|Striped Hog-Nosed Skunk seems to be a common resident.|
Our trip in July left us with over 20,000 images and videos that needed to be sorted through categorized and cataloged. Now that we are finished, we'll give you the highlights. (MAXIMIZE videos in lower right of screen)
Opossums were not the only ones who had young during the January-June period. The below image came through one of the wireless cameras.
We got several other Jaguarundi images as well.
We even had a jaguarundi image sent by the wireless camera just last week:
The Coatis also were with young. In this video, you can see the clan of females and juveniles. Adult male Coatis are solo.
While we saw no evidence of offspring, you have to wonder how this trio of Tayras paired off on Valentine's day.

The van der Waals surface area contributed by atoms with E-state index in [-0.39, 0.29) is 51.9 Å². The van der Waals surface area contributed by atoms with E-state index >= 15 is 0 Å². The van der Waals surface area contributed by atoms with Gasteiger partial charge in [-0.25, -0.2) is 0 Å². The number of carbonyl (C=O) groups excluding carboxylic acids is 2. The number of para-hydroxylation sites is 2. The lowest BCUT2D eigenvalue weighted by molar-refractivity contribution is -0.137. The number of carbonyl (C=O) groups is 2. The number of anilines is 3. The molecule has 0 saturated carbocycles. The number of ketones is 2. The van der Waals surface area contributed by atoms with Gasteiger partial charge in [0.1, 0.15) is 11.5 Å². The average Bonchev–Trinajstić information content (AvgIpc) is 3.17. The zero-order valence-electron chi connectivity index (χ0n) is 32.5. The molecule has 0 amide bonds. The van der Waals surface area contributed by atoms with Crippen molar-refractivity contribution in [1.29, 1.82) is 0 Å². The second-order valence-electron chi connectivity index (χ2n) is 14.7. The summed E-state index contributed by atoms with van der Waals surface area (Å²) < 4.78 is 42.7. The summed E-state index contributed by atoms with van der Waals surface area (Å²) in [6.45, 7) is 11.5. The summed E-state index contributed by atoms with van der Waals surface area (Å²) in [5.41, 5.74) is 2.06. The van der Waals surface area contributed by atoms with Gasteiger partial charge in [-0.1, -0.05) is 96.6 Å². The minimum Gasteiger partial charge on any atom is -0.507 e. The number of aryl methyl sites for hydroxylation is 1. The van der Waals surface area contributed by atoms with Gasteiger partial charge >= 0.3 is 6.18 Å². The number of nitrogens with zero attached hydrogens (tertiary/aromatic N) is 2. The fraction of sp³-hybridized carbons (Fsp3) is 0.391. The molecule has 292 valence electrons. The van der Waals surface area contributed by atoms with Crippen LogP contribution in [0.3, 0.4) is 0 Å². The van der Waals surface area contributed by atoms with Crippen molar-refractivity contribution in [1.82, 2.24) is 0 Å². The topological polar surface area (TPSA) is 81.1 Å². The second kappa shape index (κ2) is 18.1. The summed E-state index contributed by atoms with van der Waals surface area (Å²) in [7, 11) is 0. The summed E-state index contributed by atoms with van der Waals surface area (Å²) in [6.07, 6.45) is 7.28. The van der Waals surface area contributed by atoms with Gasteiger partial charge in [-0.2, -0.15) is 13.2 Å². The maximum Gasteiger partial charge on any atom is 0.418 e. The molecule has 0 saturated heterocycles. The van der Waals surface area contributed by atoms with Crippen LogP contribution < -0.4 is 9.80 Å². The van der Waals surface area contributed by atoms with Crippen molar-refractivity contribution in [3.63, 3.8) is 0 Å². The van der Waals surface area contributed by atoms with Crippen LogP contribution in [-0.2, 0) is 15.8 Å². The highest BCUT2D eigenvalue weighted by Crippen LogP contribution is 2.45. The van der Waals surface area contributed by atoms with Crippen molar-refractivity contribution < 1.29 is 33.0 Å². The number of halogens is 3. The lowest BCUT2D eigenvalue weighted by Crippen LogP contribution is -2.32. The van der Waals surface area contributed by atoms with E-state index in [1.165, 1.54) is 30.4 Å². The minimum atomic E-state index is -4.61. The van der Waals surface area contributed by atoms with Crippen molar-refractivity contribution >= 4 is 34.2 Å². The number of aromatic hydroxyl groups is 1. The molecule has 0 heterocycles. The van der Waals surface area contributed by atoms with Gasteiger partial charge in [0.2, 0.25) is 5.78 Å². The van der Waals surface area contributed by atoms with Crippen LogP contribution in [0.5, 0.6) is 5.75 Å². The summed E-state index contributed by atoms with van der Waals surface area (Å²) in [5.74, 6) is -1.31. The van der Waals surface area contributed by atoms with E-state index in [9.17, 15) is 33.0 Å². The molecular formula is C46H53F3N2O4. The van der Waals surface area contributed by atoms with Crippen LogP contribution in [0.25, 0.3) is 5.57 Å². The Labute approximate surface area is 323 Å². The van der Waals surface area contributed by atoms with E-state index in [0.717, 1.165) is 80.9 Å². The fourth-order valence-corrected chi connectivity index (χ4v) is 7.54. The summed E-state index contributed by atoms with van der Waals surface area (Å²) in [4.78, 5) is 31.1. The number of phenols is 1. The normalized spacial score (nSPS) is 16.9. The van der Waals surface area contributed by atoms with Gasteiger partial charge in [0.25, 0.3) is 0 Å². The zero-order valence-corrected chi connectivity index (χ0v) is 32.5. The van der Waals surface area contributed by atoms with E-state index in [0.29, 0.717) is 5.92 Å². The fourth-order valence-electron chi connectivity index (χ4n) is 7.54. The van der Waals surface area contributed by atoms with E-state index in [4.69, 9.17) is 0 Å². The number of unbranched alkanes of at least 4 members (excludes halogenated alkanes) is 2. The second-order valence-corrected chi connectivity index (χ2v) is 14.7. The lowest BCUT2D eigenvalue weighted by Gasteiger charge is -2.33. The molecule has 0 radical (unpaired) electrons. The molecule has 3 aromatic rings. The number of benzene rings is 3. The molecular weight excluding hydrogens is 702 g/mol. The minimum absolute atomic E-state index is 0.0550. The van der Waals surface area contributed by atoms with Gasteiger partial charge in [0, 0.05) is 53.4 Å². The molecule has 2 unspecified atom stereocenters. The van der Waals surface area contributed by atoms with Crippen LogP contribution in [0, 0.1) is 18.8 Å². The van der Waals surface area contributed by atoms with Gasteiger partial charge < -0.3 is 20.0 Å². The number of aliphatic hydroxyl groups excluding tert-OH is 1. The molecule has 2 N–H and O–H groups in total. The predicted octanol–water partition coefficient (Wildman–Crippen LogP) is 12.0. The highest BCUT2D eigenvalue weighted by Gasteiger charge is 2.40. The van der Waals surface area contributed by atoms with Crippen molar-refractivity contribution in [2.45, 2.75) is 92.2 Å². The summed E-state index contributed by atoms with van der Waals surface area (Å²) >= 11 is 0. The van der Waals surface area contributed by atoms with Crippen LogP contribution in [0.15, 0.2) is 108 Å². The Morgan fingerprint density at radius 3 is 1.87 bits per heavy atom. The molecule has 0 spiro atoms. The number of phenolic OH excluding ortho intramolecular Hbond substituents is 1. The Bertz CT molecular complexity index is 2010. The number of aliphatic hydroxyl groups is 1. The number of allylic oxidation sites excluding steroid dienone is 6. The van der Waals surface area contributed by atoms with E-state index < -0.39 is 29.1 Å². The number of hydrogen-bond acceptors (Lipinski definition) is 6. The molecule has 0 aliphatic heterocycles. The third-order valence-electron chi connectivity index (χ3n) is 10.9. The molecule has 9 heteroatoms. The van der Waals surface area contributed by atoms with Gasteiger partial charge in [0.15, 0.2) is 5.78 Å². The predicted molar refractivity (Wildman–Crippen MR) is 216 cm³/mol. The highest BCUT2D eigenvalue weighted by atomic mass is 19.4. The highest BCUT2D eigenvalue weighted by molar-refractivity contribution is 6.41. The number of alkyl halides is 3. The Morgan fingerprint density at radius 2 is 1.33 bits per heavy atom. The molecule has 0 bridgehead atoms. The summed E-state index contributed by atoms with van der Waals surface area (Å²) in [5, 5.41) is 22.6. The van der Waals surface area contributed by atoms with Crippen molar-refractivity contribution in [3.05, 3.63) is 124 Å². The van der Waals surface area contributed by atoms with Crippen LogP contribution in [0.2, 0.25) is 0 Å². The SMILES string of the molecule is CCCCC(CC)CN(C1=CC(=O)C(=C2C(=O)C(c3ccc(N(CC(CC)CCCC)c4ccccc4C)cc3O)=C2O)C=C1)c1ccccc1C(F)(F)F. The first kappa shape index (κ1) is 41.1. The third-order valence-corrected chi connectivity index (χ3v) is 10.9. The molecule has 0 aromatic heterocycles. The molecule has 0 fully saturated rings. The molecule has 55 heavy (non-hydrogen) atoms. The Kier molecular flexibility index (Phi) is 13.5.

To further the Tayra mystery, we suspect this ritual is related to scent marking, but it was pretty funny to see how it all went down.
The day before we left to head back to the States, I made one more quick run through the jungle to double check the cameras' settings/batteries/aim. We captured this image of a Tayra at the famous rock:
We saw several ocelots that we could not recognize including this big guy:
and...this little guy:
We have no idea if any of the ocelots are related, but we suspect that they are.
Finally, we get to the monkeys. The Capuchins were very active on nearly all cameras. One camera in particular caught something quite interesting. It shows capuchins actually feeding with coatis. The unusual thing is that adult capuchins will capture and eat young coatis, but this clan and troop seem to get along really well.
Remember that you can follow the wireless cameras on your iPhone with the INSTANT WILD APP from the Apple App Store...it is free!
See you next time!
Remember to visit OCHO VERDE YOUTUBE PAGE for more videos and
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